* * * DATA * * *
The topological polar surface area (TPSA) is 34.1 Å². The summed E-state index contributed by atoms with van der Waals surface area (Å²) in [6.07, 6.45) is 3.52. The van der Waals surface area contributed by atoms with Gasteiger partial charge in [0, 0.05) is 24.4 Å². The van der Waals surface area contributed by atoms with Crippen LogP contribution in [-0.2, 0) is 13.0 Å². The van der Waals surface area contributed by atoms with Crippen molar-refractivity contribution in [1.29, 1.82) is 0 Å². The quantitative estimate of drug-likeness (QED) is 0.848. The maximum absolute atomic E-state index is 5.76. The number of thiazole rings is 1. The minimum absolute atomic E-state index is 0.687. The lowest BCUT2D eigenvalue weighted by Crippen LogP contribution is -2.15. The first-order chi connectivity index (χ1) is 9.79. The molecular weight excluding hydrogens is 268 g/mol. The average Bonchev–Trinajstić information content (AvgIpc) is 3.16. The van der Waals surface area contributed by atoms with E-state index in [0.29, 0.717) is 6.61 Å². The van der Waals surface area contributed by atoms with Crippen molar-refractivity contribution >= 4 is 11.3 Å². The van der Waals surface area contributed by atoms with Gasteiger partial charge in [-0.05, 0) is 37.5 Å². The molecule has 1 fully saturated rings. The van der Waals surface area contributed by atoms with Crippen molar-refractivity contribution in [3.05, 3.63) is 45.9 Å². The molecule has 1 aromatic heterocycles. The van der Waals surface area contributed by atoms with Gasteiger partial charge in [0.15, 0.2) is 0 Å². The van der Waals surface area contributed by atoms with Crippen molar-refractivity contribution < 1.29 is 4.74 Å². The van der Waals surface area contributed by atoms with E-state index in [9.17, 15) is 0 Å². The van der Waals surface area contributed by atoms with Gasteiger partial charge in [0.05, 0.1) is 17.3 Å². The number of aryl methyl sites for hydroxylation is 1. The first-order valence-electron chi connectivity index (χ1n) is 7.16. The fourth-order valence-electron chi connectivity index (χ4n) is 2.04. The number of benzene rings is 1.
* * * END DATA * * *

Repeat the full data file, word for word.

The topological polar surface area (TPSA) is 34.1 Å². The summed E-state index contributed by atoms with van der Waals surface area (Å²) in [6.07, 6.45) is 3.52. The van der Waals surface area contributed by atoms with Gasteiger partial charge in [0, 0.05) is 24.4 Å². The van der Waals surface area contributed by atoms with Crippen LogP contribution in [-0.2, 0) is 13.0 Å². The van der Waals surface area contributed by atoms with Crippen molar-refractivity contribution in [1.29, 1.82) is 0 Å². The quantitative estimate of drug-likeness (QED) is 0.848. The maximum absolute atomic E-state index is 5.76. The number of thiazole rings is 1. The minimum absolute atomic E-state index is 0.687. The lowest BCUT2D eigenvalue weighted by Crippen LogP contribution is -2.15. The first-order chi connectivity index (χ1) is 9.79. The molecular weight excluding hydrogens is 268 g/mol. The average Bonchev–Trinajstić information content (AvgIpc) is 3.16. The van der Waals surface area contributed by atoms with E-state index in [0.29, 0.717) is 6.61 Å². The van der Waals surface area contributed by atoms with Crippen molar-refractivity contribution >= 4 is 11.3 Å². The van der Waals surface area contributed by atoms with Gasteiger partial charge in [-0.05, 0) is 37.5 Å². The molecule has 1 fully saturated rings. The van der Waals surface area contributed by atoms with Crippen molar-refractivity contribution in [3.05, 3.63) is 45.9 Å². The molecule has 1 aromatic heterocycles. The van der Waals surface area contributed by atoms with Gasteiger partial charge in [0.15, 0.2) is 0 Å². The van der Waals surface area contributed by atoms with Crippen molar-refractivity contribution < 1.29 is 4.74 Å². The van der Waals surface area contributed by atoms with E-state index in [9.17, 15) is 0 Å². The van der Waals surface area contributed by atoms with Gasteiger partial charge in [0.05, 0.1) is 17.3 Å². The number of aryl methyl sites for hydroxylation is 1. The first-order valence-electron chi connectivity index (χ1n) is 7.16. The fourth-order valence-electron chi connectivity index (χ4n) is 2.04. The number of benzene rings is 1.